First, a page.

President Donald Trump plans to announce next week that he will de-certify the international nuclear deal with Iran, the Washington Post reported.
The report Thursday night, based on interviews with unnamed people who have been briefed on the White House strategy, said that Trump has decided to make initial steps toward distancing the United States from a deal it brokered in 2015 under then president Barack Obama that offers the Islamic republic sanctions relief in exchange to its scaling back of some elements of its nuclear program. At least one source called this a move to “de-certify” the deal.
The people interviewed by the Post said that Trump believes the deal is not in the national interest of the United States. He will kick the issue to a reluctant Congress, they added. Donald Trump has accused Iran of not living up to the “spirit of the agreement” of its nuclear deal – a reference to its ballistic testing, conventional arms procurement, overseas intervention and support for terrorism.
At a meeting of US military chiefs, including Defence Secretary Jim Mattis, Trump on Thursday told reporters: “You guys know what this represents? Maybe it’s the calm before the storm. Could be the calm, the calm before the storm.”
Asked what he meant by the reporters he had summoned to cover the meeting at the State Dining Room at the White House on Thursday evening, Trump said: “You’ll find out.”
The move reportedly eyed by Trump would mark the first step in a process that could eventually result in the resumption of US sanctions against Iran, potentially derailing the deal signed between Iran, the United States and five other nations despite opposition from Israel and several Sunni Muslim Arab countries.
But Trump would hold off on recommending that Congress reimpose sanctions, which would constitute a clearer break from the pact, according to four people familiar with aspects of the president’s thinking, the Post reported.
The decision would amount to a middle ground of sorts between Trump, who has long wanted to withdraw from the agreement completely, and many congressional leaders and senior diplomatic, military and national security advisers, who say the deal is worth preserving with changes if possible.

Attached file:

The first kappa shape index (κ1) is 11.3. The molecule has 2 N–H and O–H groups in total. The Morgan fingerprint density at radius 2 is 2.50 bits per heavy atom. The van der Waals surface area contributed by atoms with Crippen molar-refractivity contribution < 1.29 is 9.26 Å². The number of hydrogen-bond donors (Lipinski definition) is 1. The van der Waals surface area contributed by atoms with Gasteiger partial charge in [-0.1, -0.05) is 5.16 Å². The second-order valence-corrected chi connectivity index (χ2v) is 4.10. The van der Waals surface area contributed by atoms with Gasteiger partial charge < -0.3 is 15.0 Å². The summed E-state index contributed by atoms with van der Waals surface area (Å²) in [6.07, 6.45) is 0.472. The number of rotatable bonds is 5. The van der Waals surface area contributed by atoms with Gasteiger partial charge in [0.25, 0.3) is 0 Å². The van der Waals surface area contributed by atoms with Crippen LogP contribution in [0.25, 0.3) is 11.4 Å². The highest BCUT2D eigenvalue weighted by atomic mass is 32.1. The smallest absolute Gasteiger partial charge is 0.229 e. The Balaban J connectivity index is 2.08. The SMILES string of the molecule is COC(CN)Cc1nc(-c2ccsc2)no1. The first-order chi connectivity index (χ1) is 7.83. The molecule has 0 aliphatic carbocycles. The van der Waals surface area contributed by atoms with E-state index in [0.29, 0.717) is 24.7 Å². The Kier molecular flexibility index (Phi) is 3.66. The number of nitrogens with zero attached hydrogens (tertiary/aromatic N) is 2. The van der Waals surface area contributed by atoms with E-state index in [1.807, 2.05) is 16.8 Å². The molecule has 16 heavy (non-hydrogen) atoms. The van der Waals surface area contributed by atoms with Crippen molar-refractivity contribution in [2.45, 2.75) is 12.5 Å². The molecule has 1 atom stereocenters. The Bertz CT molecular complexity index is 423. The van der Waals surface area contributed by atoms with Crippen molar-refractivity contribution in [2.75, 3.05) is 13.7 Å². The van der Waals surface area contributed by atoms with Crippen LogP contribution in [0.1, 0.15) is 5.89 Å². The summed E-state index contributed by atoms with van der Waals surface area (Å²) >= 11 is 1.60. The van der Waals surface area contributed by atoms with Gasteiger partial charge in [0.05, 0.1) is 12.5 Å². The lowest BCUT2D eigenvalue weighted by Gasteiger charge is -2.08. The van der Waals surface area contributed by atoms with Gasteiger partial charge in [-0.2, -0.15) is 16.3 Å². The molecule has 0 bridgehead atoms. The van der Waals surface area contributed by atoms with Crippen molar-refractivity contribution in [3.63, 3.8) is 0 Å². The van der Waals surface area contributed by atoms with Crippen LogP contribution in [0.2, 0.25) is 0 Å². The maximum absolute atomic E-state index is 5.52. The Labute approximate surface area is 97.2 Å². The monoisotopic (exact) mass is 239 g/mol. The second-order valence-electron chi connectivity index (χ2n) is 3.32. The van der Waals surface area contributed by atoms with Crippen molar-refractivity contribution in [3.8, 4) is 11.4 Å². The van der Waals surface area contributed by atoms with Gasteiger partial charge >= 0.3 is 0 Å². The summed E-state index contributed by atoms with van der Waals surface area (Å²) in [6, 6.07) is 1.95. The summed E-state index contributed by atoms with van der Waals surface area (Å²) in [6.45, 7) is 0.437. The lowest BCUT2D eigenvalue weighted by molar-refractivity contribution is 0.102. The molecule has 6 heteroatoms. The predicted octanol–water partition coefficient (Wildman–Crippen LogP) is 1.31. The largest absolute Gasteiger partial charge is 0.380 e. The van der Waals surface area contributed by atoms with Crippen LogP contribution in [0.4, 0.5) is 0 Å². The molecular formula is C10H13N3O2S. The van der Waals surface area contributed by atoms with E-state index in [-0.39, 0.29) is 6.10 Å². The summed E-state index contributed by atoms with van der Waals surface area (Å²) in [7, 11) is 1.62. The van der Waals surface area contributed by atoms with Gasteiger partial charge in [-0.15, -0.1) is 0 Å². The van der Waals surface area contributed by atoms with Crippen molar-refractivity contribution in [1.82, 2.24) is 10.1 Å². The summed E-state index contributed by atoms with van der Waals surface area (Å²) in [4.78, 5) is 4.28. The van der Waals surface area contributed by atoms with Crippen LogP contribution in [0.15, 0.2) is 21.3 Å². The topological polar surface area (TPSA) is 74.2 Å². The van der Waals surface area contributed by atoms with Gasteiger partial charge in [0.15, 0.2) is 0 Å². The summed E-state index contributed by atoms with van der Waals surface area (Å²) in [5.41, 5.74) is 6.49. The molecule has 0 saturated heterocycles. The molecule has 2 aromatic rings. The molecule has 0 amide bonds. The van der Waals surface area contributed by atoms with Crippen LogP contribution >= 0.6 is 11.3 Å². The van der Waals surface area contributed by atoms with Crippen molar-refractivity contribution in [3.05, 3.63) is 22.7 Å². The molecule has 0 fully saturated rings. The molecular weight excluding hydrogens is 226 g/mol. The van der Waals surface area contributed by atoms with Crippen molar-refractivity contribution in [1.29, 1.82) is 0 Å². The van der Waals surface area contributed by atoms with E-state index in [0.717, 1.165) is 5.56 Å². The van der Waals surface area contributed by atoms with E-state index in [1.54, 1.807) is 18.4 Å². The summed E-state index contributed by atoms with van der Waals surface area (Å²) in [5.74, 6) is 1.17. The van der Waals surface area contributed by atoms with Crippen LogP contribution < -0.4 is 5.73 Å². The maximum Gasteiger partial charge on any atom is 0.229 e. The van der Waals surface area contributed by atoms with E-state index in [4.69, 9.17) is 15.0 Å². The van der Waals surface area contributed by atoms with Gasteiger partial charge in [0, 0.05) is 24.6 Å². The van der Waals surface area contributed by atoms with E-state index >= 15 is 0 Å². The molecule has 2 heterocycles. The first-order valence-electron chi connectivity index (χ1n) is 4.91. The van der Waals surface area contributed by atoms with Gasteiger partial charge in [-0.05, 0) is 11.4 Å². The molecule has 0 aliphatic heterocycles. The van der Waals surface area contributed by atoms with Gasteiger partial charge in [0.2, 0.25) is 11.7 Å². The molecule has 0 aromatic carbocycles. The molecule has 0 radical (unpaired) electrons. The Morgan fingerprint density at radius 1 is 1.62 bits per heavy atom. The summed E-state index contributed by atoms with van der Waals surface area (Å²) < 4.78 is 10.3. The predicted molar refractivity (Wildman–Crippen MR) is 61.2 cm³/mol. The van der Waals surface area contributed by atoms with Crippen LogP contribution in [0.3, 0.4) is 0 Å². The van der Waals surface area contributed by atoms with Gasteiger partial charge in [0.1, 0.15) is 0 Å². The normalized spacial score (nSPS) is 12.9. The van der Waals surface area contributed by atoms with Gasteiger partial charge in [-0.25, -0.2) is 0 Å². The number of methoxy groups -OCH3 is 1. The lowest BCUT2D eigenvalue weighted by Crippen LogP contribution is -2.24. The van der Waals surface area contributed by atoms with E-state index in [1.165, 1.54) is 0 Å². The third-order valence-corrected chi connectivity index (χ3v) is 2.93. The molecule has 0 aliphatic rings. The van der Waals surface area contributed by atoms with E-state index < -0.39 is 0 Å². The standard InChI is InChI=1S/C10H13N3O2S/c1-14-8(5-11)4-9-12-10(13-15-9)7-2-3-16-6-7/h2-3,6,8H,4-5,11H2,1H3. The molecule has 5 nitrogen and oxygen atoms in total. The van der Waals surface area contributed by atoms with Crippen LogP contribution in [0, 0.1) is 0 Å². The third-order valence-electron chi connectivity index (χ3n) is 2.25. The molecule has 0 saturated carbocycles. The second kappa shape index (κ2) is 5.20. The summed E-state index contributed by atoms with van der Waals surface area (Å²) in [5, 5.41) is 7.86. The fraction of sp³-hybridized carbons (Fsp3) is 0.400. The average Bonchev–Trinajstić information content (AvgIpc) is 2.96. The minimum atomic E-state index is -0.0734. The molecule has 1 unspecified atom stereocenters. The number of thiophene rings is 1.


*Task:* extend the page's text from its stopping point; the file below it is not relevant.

Israeli Prime Minister Benjamin Netanyahu has warned that the deal “paves Iran’s path” to nuclear offensive capabilities, also because the limitation it introduces on Iran’s nuclear efforts expire after 10 years. But Obama and other proponents of the plan said it was the best way to block Iran’s path to nuclear weapons, as it introduces an incentive to abandon their development.
This week, Mattis and Gen. Joseph F. Dunford Jr., the chairman of the Joint Chiefs of Staff, expressed qualified support for the deal during congressional testimony. And Mattis suggested he did not believe taking the step to de-certify would scuttle the agreement.
Trump criticised the Iran nuclear deal and called the Iranian government a “corrupt dictatorship” while addressing the United Nations General Assembly last month. Trump is expected to deliver a speech, tentatively scheduled for Oct. 12, laying out a larger strategy for confronting the nation he blames for terrorism and instability throughout the Middle East.
Officials cautioned that plans could still change, and the White House would not confirm plans for a speech or its contents. Trump faces an Oct. 15 deadline to report to Congress on whether Iran is complying with the agreement and whether he judges the deal to be in the U.S. national security interest.